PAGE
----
The American Lawyer has released its annual Midlevel Associates Survey.
As you might expect, there’s a decent amount of complaining, about things like billable hours targets, opportunities for partnership, work/life balance, and the lack of good firm communications.
One quick reply would be: when you’re making a six-figure salary plus bonus, you have to take some of the bad with the good–and you may not get a lot of sympathy from the public-at-large. Another view might be is that if you give well-educated, Type A people an anonymous survey, you may not hear “great firm, love it” too much.
But consider this excerpt from one of the articles:
“Associates say partners pile on the assignments in a never-ending effort to boost profits per partner without a thought to giving younger colleagues direction, feedback or guidance on their development as lawyers. Mentoring and communication about longer-term career prospects are largely absent..”
Sounds like fun.
Bruce MacEwen has a good overview, focusing on what the results mean for law firms, and the resulting management challenges.
What I’ll offer is one client’s viewpoint.
Since midlevel associates are often regular service providers for many law firms, I do cringe when I think that those entries on the monthly invoice represent clock-fixated young lawyers who resent their firm’s partners. What do they think about the firm’s clients? Am I part of the problem?
Are my legal needs addressed with optimism and client-orientation? Or is matter X just something else to gut out so you can leave by 10 pm?
It’s not enough for a GC to just complain about this. If associate satisfaction is a real concern, what do you do about it?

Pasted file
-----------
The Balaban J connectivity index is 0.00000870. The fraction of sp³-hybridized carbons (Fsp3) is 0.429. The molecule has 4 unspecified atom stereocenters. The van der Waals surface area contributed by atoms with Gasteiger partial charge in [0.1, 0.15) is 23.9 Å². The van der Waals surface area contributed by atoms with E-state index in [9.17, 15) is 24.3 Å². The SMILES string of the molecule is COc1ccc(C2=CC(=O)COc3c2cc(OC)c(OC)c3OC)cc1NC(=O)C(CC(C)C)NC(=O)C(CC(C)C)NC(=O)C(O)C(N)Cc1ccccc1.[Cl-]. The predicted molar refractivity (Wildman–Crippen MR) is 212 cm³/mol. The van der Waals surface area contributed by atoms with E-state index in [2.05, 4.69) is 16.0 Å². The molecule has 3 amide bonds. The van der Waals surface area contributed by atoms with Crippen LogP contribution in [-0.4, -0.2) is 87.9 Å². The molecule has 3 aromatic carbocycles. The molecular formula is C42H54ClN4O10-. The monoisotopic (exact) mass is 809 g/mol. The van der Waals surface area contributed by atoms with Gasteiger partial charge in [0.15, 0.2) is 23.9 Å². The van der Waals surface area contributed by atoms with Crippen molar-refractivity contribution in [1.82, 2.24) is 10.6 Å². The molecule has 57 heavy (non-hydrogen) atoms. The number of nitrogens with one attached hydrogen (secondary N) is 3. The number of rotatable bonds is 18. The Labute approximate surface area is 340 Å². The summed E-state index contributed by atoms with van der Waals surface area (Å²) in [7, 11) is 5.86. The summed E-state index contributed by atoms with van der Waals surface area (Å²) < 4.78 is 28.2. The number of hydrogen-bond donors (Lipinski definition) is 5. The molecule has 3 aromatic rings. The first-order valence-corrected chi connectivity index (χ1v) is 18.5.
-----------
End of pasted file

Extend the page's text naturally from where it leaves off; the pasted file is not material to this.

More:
Well, you could choose firms based upon quality-of-life surveys. In reality, however, that’s not the way firms are selected–it is nice to see, but not a sufficient criterion.
The other thing a GC could do is migrate work appropriately to good firms that have lower billable hours targets. Would these firms have associates with better attitudes? Maybe. Would the firm charge less per hour? Probably.
Let’s be clear–this stuff is hardly new. I had many of these same feelings when I was an associate in private practice eons ago. And I was billing 300 hours less per year than many of the associates surveyed.
Today’s reality has changed a bit–clients are more aware than ever that they have choices in law firms. And in any service business, customer awareness of employee dissatisfaction hardly makes you want to continue–or expand–a business relationship.
Most clients of major law firms have probably restructured operations and staffing in the last 10 years to reduce costs, increase quality, and meet competitive challenges.
How long can law firms continue to meet their challenges by raising rates and hourly targets?
The survey says: perhaps not much longer.